Energy Conservation Standards for Residential Furnaces

This comment addresses the efficiency and efficacy of this proposed rule from an economic point of view. Specifically, it examines how the proposed rule may be improved by more closely examining the societal goals the rule intends to achieve and whether this proposed regulation will successfully achieve those goals. In many instances, regulations can be substantially improved by choosing more effective regulatory options or more carefully assessing the actual societal problem.


The Department of Energy (DOE) is proposing to increase energy efficiency standards for non-weatherized gas furnaces and mobile home gas furnaces, with the expressed goal of reducing environmental impacts of energy consumption and enhancing consumer welfare through savings from lower energy use. The estimated consumer savings constitute the overwhelming share of the regulation’s benefits and are crucial to justify its substantial costs.

In a new public interest comment for the Mercatus Center at George Mason University, research fellow Sherzod Abdukadirov shows that the DOE fails to present convincing evidence that the energy efficiency standard will produce the savings for consumers the agency claims. Instead of imposing a one-size-fits-all rule on consumers as the agency proposes, consumers would be better off with freedom to choose products according to their own needs, leaving the market to determine the correct standards, with DOE helping to better inform consumers in their decision-making, instead of constraining their choices.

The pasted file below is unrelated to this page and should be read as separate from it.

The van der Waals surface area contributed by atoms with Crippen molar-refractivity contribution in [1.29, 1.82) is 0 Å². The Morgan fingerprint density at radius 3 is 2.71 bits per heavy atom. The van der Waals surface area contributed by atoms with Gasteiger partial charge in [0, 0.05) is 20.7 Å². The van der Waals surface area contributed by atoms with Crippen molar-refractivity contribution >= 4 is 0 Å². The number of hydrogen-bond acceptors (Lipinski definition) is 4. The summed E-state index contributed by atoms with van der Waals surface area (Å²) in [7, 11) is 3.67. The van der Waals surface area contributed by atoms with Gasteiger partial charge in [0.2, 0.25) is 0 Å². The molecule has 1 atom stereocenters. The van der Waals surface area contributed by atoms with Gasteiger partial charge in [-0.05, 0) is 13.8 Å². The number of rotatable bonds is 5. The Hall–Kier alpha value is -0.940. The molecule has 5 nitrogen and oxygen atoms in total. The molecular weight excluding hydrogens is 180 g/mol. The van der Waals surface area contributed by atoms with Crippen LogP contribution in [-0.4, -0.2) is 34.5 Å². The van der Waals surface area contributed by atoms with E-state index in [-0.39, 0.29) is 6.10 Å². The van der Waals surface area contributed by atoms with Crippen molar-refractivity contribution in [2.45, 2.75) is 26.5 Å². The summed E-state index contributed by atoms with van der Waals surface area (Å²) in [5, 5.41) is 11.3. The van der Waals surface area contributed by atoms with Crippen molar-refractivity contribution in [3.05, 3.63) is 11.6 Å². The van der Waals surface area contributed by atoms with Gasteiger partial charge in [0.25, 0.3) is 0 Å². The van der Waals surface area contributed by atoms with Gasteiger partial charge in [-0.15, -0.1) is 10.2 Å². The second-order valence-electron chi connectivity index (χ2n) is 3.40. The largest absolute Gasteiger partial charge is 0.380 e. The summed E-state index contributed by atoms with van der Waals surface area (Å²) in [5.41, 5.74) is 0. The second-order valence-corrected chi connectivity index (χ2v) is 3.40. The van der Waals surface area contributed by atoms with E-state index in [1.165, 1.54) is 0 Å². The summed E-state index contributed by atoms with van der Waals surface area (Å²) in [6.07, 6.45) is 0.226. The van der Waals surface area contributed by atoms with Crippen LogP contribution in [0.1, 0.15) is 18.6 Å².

The DOE fails to present convincing evidence that the energy efficiency standard will produce the estimated consumer savings:

  • DOE’s analysis shows that many consumers, especially low-income consumers, would be worse off under the amended standard. 
  • Studies show that engineering models may overstate the true extent of energy savings. 
  • Consumers may rationally opt for less efficient furnaces due to concerns over high upfront cost of efficient models or other considerations not included in the DOE model.
  • Even when consumers do undervalue future energy savings, the DOE’s evidence in support of amending energy efficiency standard is insufficient. There is a growing market for products that help consumers correct their mistakes and choose more efficient products, which renders DOE’s regulation redundant. 


Instead of imposing a single standard on all consumers, the DOE should help consumers make an informed choice, and let markets address the sources of consumer error.

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